A pharmaceutical executive whose lavish Miami lifestyle included fancy automobiles, private jets, yachts, and luxury homes, was found guilty of federal fraud charges in connection with a $100 million scheme more than a decade ago that triggered the 2010 collapse of Westernbank, one of Puerto Rico's most prominent banks at the time, reported the US Department of Justice Office of Public Affairs.
Jack Kachkar, 55, was convicted earlier this month of eight counts of wire fraud affecting a significant financial institution following a 21-day trial before U.S. District Judge Donald L. Graham in Miami. Kachkar is expected to serve decades behind bars; the sentencing will be held on April 30.
“Jack Kachkar’s fraud caused substantial harm to the 1,500 employees of Westernbank and the people of Puerto Rico,” said U.S. Attorney Fajardo Orshan. “The U.S. Attorney’s Office remains committed to the prosecution of those individuals and corporations that use Miami and other South Florida communities as their base to operate multinational fraud schemes."
“Today’s verdict holds the defendant accountable for orchestrating fraudulent schemes that resulted in more than $100 million in losses to insured institutions and the FDIC as receiver,” said Inspector General Lerner. “The FDIC Office of Inspector General remains committed to investigate cases of deception and swindles that undermine the integrity of financial institutions, and we will continue to work with our law enforcement partners to bring to justice those who commit such offenses.”
“IRS Criminal Investigation will always pursue investigations like this where Mr. Kachkar, for his own personal benefit, orchestrated such a large scheme at the expense of one of Puerto Rico’s largest banks and its 1,500 employees,” said IRS-CI Special Agent in Charge Palma. “This investigation shows that the appearance of success can be a mask for a tangled financial web of lies, and we are proud to be part of the prosecution team that is bringing Mr. Kachkar to justice.”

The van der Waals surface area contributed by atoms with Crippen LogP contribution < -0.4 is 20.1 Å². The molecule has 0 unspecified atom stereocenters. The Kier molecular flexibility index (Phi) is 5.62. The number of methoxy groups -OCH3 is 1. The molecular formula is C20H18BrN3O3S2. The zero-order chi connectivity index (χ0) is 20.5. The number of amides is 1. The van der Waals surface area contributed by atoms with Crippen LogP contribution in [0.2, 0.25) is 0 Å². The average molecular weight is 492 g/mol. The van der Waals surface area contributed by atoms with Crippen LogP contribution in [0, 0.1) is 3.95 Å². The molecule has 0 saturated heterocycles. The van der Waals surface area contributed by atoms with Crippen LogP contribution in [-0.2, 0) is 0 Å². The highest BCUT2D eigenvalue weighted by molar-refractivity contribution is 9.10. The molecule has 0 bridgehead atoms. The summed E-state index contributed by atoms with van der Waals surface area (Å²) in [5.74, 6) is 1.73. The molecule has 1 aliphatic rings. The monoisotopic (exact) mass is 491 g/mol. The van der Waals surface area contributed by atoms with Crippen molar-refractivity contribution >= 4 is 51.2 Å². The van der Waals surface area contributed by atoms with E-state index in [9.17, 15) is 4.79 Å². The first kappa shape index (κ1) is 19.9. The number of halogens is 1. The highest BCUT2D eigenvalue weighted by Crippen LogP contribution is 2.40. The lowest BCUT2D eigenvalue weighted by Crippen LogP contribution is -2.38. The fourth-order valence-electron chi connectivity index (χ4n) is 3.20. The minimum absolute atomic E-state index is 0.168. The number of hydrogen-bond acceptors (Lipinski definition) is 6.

“HSI San Juan will continue working with our local, state and federal partners to investigate and prosecute these types of cases as well as those involving violations to the more than 400 federal statutes that we investigate, “ said HSI Special Agent in Charge Arvelo. “This man was responsible for one of the largest fraud schemes ever recorded in the banking business in Puerto Rico and he will pay the consequences.”
“This defendant’s greed was powerful enough to destroy a bank, taking with it the jobs of approximately 1,500 hard working citizens of Puerto Rico,” said FBI Special Agent in Charge Leff. “The FBI thanks the US Attorney’s Office for sending an equally strong message that most fraud schemes will eventually lead to a prison cell.”
According to the trial evidence, from 2005 to 2007, Kachkar was the CEO of-of Inyx Inc., a publicly traded specialty pharmaceutical products and technologies company. The fraud began in early 2005, Kachkar entered into a series of loan agreements with Westernbank in exchange for collateral in assets of Inyx and its subsidiaries. Under the loan agreements, the bank advanced money based on Inyx’s customer invoices from “actual and bona fide” sales to Inyx customer.
However, the evidence showed that Kachkar organized a scheme to defraud Westernbank by creating dozens of fake customer invoices worth tens of millions of dollars.
During the course of the scheme, Kachkar falsified and deceived Westernbank loan officers about imminent repayments from its international lenders to continue the scheme of pumping more credit into Inyx.
Kachkar distorted additional collateral to Westernbank executives, including numerous mines in Mexico and Canada worth hundreds of millions of dollars. The evidence showed that the additional collateral was worth a fraction of that presented by Kachkar.
Westernbank lent about $142 million, primarily based on false and fraudulent customer invoices to Kachkar over the two years. The evidence showed he diverted tens of millions of dollars for his benefit, including "a private jet, luxury homes in Key Biscayne and Brickell, Miami, luxury cars, luxury hotel stays, and extravagant jewelry and clothing expenditures," said the DOJ.
At the end of the scheme, in the summer of 2007, Westernbank declared a default on the Inyx loans, ultimately suffered losses of more than $100 million. Shortly after, the losses triggered a series of catastrophic events leading to Westernbank’s collapse.